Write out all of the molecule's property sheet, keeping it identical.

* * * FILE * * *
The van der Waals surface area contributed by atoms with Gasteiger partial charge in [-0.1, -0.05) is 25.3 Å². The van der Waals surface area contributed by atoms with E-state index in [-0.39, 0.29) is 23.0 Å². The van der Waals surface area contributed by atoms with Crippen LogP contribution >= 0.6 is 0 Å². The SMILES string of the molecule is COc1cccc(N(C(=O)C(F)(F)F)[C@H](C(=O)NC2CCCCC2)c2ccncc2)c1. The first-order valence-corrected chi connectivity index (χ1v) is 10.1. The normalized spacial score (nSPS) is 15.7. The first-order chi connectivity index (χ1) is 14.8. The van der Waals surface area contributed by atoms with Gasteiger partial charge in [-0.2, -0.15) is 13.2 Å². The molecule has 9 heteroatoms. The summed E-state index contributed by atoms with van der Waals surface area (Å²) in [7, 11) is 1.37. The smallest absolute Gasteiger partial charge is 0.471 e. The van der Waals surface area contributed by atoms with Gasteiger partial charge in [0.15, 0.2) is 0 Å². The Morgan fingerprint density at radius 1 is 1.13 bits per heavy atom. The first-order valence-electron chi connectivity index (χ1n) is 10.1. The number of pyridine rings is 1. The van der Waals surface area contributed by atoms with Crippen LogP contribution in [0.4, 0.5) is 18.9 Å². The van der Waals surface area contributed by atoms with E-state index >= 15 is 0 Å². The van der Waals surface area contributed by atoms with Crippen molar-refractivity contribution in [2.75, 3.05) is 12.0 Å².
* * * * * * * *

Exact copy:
The van der Waals surface area contributed by atoms with Gasteiger partial charge in [-0.1, -0.05) is 25.3 Å². The van der Waals surface area contributed by atoms with E-state index in [-0.39, 0.29) is 23.0 Å². The van der Waals surface area contributed by atoms with Crippen LogP contribution >= 0.6 is 0 Å². The SMILES string of the molecule is COc1cccc(N(C(=O)C(F)(F)F)[C@H](C(=O)NC2CCCCC2)c2ccncc2)c1. The first-order valence-corrected chi connectivity index (χ1v) is 10.1. The normalized spacial score (nSPS) is 15.7. The first-order chi connectivity index (χ1) is 14.8. The van der Waals surface area contributed by atoms with Gasteiger partial charge in [-0.2, -0.15) is 13.2 Å². The molecule has 9 heteroatoms. The summed E-state index contributed by atoms with van der Waals surface area (Å²) in [7, 11) is 1.37. The smallest absolute Gasteiger partial charge is 0.471 e. The van der Waals surface area contributed by atoms with Gasteiger partial charge in [0.15, 0.2) is 0 Å². The Morgan fingerprint density at radius 1 is 1.13 bits per heavy atom. The first-order valence-electron chi connectivity index (χ1n) is 10.1. The number of pyridine rings is 1. The van der Waals surface area contributed by atoms with Crippen LogP contribution in [0.4, 0.5) is 18.9 Å². The van der Waals surface area contributed by atoms with E-state index >= 15 is 0 Å². The van der Waals surface area contributed by atoms with Crippen molar-refractivity contribution in [2.75, 3.05) is 12.0 Å².